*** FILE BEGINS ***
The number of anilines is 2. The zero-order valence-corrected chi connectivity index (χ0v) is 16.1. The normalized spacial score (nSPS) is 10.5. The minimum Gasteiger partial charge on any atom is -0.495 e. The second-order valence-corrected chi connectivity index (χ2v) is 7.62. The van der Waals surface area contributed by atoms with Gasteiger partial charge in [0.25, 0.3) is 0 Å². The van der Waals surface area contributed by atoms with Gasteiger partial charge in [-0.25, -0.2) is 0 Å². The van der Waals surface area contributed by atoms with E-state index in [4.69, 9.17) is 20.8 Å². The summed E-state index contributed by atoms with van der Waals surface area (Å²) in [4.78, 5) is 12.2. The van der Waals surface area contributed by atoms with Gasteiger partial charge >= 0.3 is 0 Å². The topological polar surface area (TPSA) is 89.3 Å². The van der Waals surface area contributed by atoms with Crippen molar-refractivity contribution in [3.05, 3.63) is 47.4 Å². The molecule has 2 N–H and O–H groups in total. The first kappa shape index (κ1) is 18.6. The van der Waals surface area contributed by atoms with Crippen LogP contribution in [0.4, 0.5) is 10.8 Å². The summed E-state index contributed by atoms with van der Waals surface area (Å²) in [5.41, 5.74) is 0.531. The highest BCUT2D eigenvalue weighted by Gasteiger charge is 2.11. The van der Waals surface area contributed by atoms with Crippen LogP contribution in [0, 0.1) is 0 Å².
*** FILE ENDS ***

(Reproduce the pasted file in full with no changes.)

The number of anilines is 2. The zero-order valence-corrected chi connectivity index (χ0v) is 16.1. The normalized spacial score (nSPS) is 10.5. The minimum Gasteiger partial charge on any atom is -0.495 e. The second-order valence-corrected chi connectivity index (χ2v) is 7.62. The van der Waals surface area contributed by atoms with Gasteiger partial charge in [0.25, 0.3) is 0 Å². The van der Waals surface area contributed by atoms with Gasteiger partial charge in [-0.25, -0.2) is 0 Å². The van der Waals surface area contributed by atoms with E-state index in [4.69, 9.17) is 20.8 Å². The summed E-state index contributed by atoms with van der Waals surface area (Å²) in [4.78, 5) is 12.2. The van der Waals surface area contributed by atoms with Gasteiger partial charge >= 0.3 is 0 Å². The topological polar surface area (TPSA) is 89.3 Å². The van der Waals surface area contributed by atoms with Crippen molar-refractivity contribution in [3.05, 3.63) is 47.4 Å². The molecule has 2 N–H and O–H groups in total. The first kappa shape index (κ1) is 18.6. The van der Waals surface area contributed by atoms with Crippen LogP contribution in [0.4, 0.5) is 10.8 Å². The summed E-state index contributed by atoms with van der Waals surface area (Å²) in [5.41, 5.74) is 0.531. The highest BCUT2D eigenvalue weighted by Gasteiger charge is 2.11. The van der Waals surface area contributed by atoms with Crippen LogP contribution in [0, 0.1) is 0 Å².